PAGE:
I was born in Middlesex, near Heathrow Airport, but we moved to Surrey when I was a child and from there, just missing the last year of grammar school entry, I went to an independent school in London on a county scholarship. I went up to Cambridge to read History in 1983, and was so excited by the revolutionary moves then afoot in late medieval political history that I stayed on to do a PhD there, working with Christine Carpenter. I first came to Oxford in 1990, as a Junior Research Fellow at Merton College, Oxford, and spent the next three years reading widely and beginning to convert my doctoral thesis into a book, Henry VI and the Politics of Kingship (1996). My first lecturing job was at the University of Wales, Aberystwyth, where I lived for a couple of years in a lovely (if crumbling) seaside house on the cliffs at Borth, looking out across the sands of Ynys Las towards Snowdonia. In 1997, I came to Corpus, as fellow and tutor in medieval history, and I've been here ever since. I've had a lot to do with undergraduate admissions, both in the College and in the History Faculty; I have sat on the Oxford Historical Monographs Committee and the editorial board of ‘The Fifteenth Century', and I am currently a Delegate of Oxford University Press; I was Senior Tutor at Corpus 2008-11 and held a Leverhulme Major Research Fellowship, 2011-14. At present, I am Chair of the History Faculty Board (head of department).
Research and Teaching
My main interest as a historian lies in the nature and workings of power, looking particularly at what might be called political structures - institutions, practices, ideas and languages - and their influence on individuals and groups. Most of my published work deals with English political life in the later middle ages, but I've also written a book on European politics in the fourteenth and fifteenth centuries, taking a positive line with this supposedly chaotic and violent period. My book on Henry VI, a famously useless king, who came to the throne as a baby and ruled with astonishing inertness for a further thirty-nine years, set out to consider the framework of ideas and principles that shaped the options of leading politicians as they dealt with the problem of an inadequate ruler. In a series of essays, I have written more widely on the political culture of later medieval England, paying particular attention to three themes: the changes to the political system that coincided with, and in some measure stemmed from, the Wars of the Roses; the relationship between the political hierarchy and the sizeable ‘public' created by spreading literacy, vernacular literature and the notion of a ‘commune'/'community'/'common weal'; and, latterly, the political impact of neo-classicism. My current project is to write the New Oxford History of England volume, covering the years 1461-1547; I'm calling it ‘Renaissance England', and it is due at the press in 2023.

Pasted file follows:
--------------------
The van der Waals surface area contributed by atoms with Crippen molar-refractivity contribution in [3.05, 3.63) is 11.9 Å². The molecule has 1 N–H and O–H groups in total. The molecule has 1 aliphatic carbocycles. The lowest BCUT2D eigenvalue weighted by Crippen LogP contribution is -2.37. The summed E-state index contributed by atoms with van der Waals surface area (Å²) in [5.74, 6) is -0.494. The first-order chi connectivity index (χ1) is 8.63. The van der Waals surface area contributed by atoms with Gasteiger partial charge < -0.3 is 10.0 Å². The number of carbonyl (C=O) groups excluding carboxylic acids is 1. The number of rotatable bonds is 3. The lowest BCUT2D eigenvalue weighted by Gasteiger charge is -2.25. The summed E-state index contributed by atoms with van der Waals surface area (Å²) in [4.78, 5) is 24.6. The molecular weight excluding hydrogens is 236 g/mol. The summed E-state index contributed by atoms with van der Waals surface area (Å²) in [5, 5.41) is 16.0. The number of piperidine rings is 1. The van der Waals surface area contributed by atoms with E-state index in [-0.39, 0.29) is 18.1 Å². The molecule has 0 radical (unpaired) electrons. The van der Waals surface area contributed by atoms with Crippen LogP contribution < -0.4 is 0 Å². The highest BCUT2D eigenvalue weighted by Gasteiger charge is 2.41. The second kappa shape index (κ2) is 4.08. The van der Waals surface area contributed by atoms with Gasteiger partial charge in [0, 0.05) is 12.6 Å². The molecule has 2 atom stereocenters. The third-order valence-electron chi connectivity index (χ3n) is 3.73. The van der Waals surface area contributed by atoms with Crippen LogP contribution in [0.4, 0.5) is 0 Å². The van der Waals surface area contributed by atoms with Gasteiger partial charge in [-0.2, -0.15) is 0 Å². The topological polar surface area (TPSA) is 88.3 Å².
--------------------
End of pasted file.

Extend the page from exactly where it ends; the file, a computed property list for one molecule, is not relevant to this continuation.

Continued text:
I teach British and European History between about 1000 and about 1550, including a ‘Further Subject’ on the Wars of the Roses. In Corpus, I also teach courses on historiography and political ideas. I supervise postgraduate students on a range of topics in later medieval history, both British and European.
'Ideas, Principles and Politics', in A. J. Pollard, ed., The Wars of the Roses (Basingstoke, 1995)
Henry VI and the Politics of Kingship (Cambridge, 1996)
The End of the Middle Ages? (ed.) (Stroud, 1998)
‘Looking for the State in Later Medieval England', in Heraldry, Pageantry and Social Display in Medieval England, ed. P. Coss and M. Keen (Woodbridge, 2002)
‘The Pressure of the Public on Later Medieval Politics', in The Fifteenth Century IV, ed. L. Clark and C. Carpenter (Woodbridge, 2004)
The Making of Polities: Europe, 1300-1500 (Cambridge, 2009)
Government and Political Life in England and France, c.1300-c.1500, with Chris Fletcher and Jean-Philippe Genet (Cambridge, 2015).
Renaissance College? Corpus Christi College, Oxford in Context, c.1450-1650 (Oxford, 2019).